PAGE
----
Walton's sf often deals with the field's classics. Her Hugo-winning fictionalized memoir Among Others is a tour through the genre's roots, and its nonfiction companion, the reviews collected in What Makes This Book So Great, are a brilliant look at the way that the pulp/mass-market era of sf influenced Walton and a generation.
There's something classical in Walton's approach to fiction. These stories, often very short, are the kind of thing you can imagine Judith Merril publishing in an issue of Galaxy or If, a forgotten Frederic Brown or Theodore Sturgeon story that makes you laugh long and hard when you find it in an anthology you pluck from a sun-bleached shelf in a rented beach-cottage on a rainy day.
Her stories have the great, O Henry-ish sting-in-the-tail structure of the kinds of shorts I grew up on, leavened with enormous wit and the kind of profound compassion that made My Real Children such a tear-jerker that I literally couldn't have it on the desk while I reviewed it, because I'd have dissolved into sobs again.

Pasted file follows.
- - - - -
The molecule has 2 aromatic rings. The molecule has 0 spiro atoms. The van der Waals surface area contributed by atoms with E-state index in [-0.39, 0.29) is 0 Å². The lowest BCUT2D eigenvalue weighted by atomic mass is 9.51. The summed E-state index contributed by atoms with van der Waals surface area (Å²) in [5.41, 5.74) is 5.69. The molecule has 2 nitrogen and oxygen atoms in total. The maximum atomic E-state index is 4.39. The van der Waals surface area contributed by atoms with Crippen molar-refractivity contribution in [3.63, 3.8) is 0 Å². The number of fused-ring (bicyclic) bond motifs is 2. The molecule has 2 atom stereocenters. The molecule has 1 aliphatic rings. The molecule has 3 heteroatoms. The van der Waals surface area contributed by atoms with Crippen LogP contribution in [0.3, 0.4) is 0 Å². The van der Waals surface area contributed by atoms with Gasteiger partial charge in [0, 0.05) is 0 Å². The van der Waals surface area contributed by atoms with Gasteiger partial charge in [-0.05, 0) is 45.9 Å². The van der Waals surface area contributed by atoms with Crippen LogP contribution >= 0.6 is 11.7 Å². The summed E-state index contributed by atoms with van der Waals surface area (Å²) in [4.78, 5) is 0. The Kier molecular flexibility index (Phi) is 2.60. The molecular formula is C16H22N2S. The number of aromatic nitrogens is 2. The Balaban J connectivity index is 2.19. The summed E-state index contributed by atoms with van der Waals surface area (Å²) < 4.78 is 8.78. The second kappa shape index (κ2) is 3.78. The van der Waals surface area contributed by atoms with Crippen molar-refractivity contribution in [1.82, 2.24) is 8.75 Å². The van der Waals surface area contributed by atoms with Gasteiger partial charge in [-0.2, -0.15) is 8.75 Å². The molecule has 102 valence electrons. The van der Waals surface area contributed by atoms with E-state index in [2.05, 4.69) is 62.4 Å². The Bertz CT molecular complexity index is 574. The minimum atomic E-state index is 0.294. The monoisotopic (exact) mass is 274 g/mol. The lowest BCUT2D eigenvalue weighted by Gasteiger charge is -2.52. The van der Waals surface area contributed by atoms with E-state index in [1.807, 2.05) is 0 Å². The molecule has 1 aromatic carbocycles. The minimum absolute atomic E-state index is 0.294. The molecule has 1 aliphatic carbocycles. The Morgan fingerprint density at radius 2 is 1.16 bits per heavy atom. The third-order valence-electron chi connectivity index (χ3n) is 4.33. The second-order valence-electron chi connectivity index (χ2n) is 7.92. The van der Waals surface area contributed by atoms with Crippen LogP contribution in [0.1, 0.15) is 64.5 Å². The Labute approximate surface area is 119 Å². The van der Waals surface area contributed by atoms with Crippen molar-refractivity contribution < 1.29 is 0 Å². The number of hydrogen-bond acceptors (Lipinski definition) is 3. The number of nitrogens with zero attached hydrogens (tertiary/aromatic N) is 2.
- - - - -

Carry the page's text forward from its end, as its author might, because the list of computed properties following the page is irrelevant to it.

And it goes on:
The longest piece in the story is a work of pure absurdism, a script for a playlet based on the Irish myth of the sons of Tuireann, and it is so convulsively funny that I was filled with instant regret when I learned it had been performed at a sf convention that I was invited to, but couldn't attend.
The last pages of the volume are filled with a smattering of Walton's best-loved poems, which were her entry into the field, published on Usenet and Livejournal in the dim origin-days of the science fictional internet. These are every bit as crisp as they were they day they were written.
Starlings [Jo Walton/Tachyon]
(Image: David Dyer-Bennet, CC-BY)